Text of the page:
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Updated: May 11, 2013 6:05AM
Daniels’ irresponsibility dates back to Iraq war
In recent commentaries marking the 10th anniversary of the beginning of the war in Iraq I’ve seen no mention of the role played at the outset by our former governor and current Purdue president, Mitch Daniels. At the time, Daniels was President George Bush’s budget director, and confidently assured a skeptical Congress the war would be “a very affordable endeavor.” It would cost no more than $65 billion. Ten years later, we now know how massively inept Daniels’ prediction was. Recent estimates place the direct and indirect costs of the war at around $3 trillion — almost 50 times what Daniels estimated. Daniels not only has never been held accountable for this act of economic malfeasance, he has been one of the most strident of the Republican voices blaming President Obama for increases in our national debt and “out of control spending.” In an act of unbelievable hypocrisy, Daniels in effect blames Obama for paying down debts largely incurred because of his own financial incompetence.
Nevertheless, for the past decade, Daniels has unashamedly proceeded to sell himself to the people of Indiana as some kind of fiscal genius, racking up budget surpluses while devastating Indiana infrastructure and education. The money from lease of the toll road is now gone with very little to show for it. Along with his treasurer, Richard Mourdock, Daniels managed to “lose” more than $300 million, while simultaneously cutting state support for local schools by about the same amount and reducing state funding of public higher education by 18 percent. As the practically self-appointed president of Purdue, Daniels touted as one of his qualifications that he “didn’t even know what he didn’t know” about being a university president. Undeterred by what any honorable person would find embarrassing, Daniels apparently found that he knows enough to freeze tuition and pay for the freeze by cutting salaries of lower echelon staff least able to afford it. You can be sure that perks for the Daniels-appointed board of directors and other wealthy patrons of the university will not be diminished.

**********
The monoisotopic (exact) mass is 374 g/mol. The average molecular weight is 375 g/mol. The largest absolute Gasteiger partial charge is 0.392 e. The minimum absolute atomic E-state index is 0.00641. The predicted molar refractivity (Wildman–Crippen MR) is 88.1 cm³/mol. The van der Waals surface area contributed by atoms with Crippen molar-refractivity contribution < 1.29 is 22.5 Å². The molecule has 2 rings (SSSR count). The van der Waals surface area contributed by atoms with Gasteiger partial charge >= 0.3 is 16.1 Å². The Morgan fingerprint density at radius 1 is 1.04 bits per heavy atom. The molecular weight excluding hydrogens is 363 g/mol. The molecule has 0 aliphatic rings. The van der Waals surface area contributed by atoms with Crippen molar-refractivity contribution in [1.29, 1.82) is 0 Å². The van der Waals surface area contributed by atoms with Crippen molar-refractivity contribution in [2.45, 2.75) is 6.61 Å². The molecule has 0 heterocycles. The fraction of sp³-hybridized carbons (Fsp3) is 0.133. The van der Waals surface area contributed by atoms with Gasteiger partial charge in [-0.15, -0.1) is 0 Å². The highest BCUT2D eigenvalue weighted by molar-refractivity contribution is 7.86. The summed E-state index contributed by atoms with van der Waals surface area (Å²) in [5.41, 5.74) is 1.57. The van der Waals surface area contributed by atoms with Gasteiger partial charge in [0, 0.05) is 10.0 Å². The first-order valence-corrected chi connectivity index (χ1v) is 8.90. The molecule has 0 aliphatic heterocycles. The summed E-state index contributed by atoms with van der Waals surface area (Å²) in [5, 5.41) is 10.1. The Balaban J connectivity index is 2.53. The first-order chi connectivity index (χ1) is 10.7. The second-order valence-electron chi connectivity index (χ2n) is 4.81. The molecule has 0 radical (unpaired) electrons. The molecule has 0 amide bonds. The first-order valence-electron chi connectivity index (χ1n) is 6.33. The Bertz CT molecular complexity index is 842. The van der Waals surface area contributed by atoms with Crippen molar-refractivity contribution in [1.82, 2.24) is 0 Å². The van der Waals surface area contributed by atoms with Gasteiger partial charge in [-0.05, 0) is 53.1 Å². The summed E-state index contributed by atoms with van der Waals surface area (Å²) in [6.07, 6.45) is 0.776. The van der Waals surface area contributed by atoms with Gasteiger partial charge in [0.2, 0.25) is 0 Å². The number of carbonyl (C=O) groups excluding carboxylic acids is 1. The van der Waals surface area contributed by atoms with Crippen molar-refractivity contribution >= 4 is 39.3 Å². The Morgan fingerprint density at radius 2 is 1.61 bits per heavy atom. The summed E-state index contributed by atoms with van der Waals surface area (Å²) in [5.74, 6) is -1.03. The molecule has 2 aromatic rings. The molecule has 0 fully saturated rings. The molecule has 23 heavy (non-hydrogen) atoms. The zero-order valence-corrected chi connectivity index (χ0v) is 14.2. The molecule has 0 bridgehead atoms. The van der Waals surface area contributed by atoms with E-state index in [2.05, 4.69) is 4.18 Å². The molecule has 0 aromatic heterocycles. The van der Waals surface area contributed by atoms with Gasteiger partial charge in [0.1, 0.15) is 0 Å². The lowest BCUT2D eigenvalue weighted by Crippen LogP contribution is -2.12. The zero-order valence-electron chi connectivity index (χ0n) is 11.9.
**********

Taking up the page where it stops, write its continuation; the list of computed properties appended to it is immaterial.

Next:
Court wrong to allow state’s school voucher program
The Indiana Supreme Court harmed public schools by upholding the state’s voucher program. Vouchers turn our attention away from the task of bettering our public school system and providing equal access for all students. Instead, they hand taxpayer money over to private schools, many of which are religiously affiliated and have restrictive admissions. Routing tax dollar funds directly to church-owned operations like this also runs afoul the First Amendment guarantee against government establishment of religion. As Indiana superintendent of public instruction Glenda Ritz best put it, “Public dollars should go to public schools.”
Roy Speckhardt, Executive Director, American Humanist Association